Thine elegant construction, thy light sides, showing no sign of the heavy
threatening defensive turrets, such as are carried by our war-ships
destined to fight the foe, indicate that thou art consecrated to works of
peace. Lightly, as on the wing, to cross the seas, bringing distant
lands closer to each other, giving rest and recreation to workers,
happiness to the Imperial children, and to the august mother of the
country, - that is thine appointed task. May thy light artillery be worn
by thee as an ornament and not as a weapon of war.

"It is for me now to give thee a name. Thou shalt carry that which my
Castle bears, whose towers rise so high towards Heaven, that which, lying
amidst the beautiful country of Suabia, has given its name to my family.
It is a name which recalls to my Fatherland centuries full of labour, of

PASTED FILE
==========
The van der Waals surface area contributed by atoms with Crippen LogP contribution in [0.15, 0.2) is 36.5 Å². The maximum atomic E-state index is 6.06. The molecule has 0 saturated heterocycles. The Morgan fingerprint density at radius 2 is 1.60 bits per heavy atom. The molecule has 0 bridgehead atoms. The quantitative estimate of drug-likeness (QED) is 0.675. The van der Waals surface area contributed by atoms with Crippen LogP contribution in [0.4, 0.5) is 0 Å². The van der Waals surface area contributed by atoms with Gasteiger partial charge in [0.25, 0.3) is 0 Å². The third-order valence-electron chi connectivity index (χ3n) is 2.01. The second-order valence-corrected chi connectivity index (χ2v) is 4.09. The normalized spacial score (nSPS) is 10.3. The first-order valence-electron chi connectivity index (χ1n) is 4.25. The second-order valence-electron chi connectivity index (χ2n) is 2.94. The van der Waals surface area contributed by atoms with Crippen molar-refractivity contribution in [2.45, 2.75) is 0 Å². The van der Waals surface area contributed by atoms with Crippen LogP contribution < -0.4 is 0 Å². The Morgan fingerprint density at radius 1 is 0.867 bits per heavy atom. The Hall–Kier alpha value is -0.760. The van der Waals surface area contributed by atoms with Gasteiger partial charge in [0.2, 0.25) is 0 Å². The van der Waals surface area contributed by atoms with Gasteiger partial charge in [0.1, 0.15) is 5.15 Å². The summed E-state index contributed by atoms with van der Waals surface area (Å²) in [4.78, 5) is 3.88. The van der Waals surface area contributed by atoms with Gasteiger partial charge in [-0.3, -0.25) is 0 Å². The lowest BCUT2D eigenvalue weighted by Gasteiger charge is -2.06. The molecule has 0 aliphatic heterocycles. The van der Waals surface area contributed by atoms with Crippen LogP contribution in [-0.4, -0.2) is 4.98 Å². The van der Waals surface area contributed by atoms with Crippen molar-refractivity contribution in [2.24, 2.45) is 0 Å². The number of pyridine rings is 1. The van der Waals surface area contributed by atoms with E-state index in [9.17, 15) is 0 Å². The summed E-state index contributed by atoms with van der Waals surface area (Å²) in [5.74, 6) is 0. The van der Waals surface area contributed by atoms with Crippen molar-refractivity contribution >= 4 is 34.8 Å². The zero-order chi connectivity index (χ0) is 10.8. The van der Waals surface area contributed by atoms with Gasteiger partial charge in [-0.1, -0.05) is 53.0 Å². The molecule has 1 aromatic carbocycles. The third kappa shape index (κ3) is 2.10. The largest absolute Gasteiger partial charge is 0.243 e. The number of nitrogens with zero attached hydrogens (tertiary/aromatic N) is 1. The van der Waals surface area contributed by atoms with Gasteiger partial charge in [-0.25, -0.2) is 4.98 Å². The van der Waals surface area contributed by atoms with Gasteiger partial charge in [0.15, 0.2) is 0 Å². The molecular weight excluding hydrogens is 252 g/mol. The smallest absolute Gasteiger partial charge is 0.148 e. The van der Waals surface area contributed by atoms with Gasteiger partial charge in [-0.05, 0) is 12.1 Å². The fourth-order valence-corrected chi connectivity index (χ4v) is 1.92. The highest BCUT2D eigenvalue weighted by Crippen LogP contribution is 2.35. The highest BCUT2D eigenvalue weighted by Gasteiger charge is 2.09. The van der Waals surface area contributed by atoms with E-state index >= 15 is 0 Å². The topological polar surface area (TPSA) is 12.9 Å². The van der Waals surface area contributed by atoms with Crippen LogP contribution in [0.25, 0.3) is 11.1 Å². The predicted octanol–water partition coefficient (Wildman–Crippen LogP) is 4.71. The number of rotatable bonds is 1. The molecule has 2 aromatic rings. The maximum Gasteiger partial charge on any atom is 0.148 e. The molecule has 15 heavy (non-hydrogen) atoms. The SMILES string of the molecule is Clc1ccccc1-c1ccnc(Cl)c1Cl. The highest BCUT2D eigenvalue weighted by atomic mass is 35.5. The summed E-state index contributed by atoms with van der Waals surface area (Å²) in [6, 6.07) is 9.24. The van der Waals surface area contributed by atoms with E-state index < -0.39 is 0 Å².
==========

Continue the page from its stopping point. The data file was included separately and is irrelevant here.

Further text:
work done with and for the people, of life devoted to the people, of good
examples set in leading the people in paths of literature and in many
struggles. The name which thou shall bear means all this. Mayest thou
do honour to thy name, and to thy flag, to the great Elector who, first
of all men, taught us our Mission on the sea, and to my great ancestors
who, by works of peace as in fierce warfare, knew how to keep and
increase the glory of our fatherland. I baptize thee _Hohenzollern_!"

August 29, 1892. [26]

William II, claiming as usual to be ahead of every change of opinion in
Europe, and to direct it, has chosen a very singular pretext to make
profession of his faith as a pacifist, at the moment when Lord Rosebery
was doing the same, and when the visit of our squadron to Genoa was about
to emphasise a relaxation of tension in the relations between France and

On June 24, 1890, the following motion was adopted by the Reichstag -